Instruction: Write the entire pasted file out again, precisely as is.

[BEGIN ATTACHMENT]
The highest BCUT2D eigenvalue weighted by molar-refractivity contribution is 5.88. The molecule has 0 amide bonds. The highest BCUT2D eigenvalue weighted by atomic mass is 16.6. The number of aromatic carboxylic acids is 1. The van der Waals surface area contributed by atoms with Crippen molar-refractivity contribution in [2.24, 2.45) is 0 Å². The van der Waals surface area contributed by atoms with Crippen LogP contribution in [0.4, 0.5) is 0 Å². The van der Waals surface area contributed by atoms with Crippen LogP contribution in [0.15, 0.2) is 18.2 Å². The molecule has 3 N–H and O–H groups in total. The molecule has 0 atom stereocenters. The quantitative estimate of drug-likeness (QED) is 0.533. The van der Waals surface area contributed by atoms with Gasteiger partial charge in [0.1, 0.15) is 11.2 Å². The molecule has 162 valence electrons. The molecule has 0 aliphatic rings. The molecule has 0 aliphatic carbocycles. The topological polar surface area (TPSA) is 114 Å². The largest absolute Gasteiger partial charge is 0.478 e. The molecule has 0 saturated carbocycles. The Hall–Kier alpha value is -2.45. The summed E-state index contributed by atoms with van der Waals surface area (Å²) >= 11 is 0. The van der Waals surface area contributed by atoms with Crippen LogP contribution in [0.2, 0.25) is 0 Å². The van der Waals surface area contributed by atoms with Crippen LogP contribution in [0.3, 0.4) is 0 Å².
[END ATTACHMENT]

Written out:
The highest BCUT2D eigenvalue weighted by molar-refractivity contribution is 5.88. The molecule has 0 amide bonds. The highest BCUT2D eigenvalue weighted by atomic mass is 16.6. The number of aromatic carboxylic acids is 1. The van der Waals surface area contributed by atoms with Crippen molar-refractivity contribution in [2.24, 2.45) is 0 Å². The van der Waals surface area contributed by atoms with Crippen LogP contribution in [0.4, 0.5) is 0 Å². The van der Waals surface area contributed by atoms with Crippen LogP contribution in [0.15, 0.2) is 18.2 Å². The molecule has 3 N–H and O–H groups in total. The molecule has 0 atom stereocenters. The quantitative estimate of drug-likeness (QED) is 0.533. The van der Waals surface area contributed by atoms with Gasteiger partial charge in [0.1, 0.15) is 11.2 Å². The molecule has 162 valence electrons. The molecule has 0 aliphatic rings. The molecule has 0 aliphatic carbocycles. The topological polar surface area (TPSA) is 114 Å². The largest absolute Gasteiger partial charge is 0.478 e. The molecule has 0 saturated carbocycles. The Hall–Kier alpha value is -2.45. The summed E-state index contributed by atoms with van der Waals surface area (Å²) >= 11 is 0. The van der Waals surface area contributed by atoms with Crippen LogP contribution in [0.2, 0.25) is 0 Å². The van der Waals surface area contributed by atoms with Crippen LogP contribution in [0.3, 0.4) is 0 Å².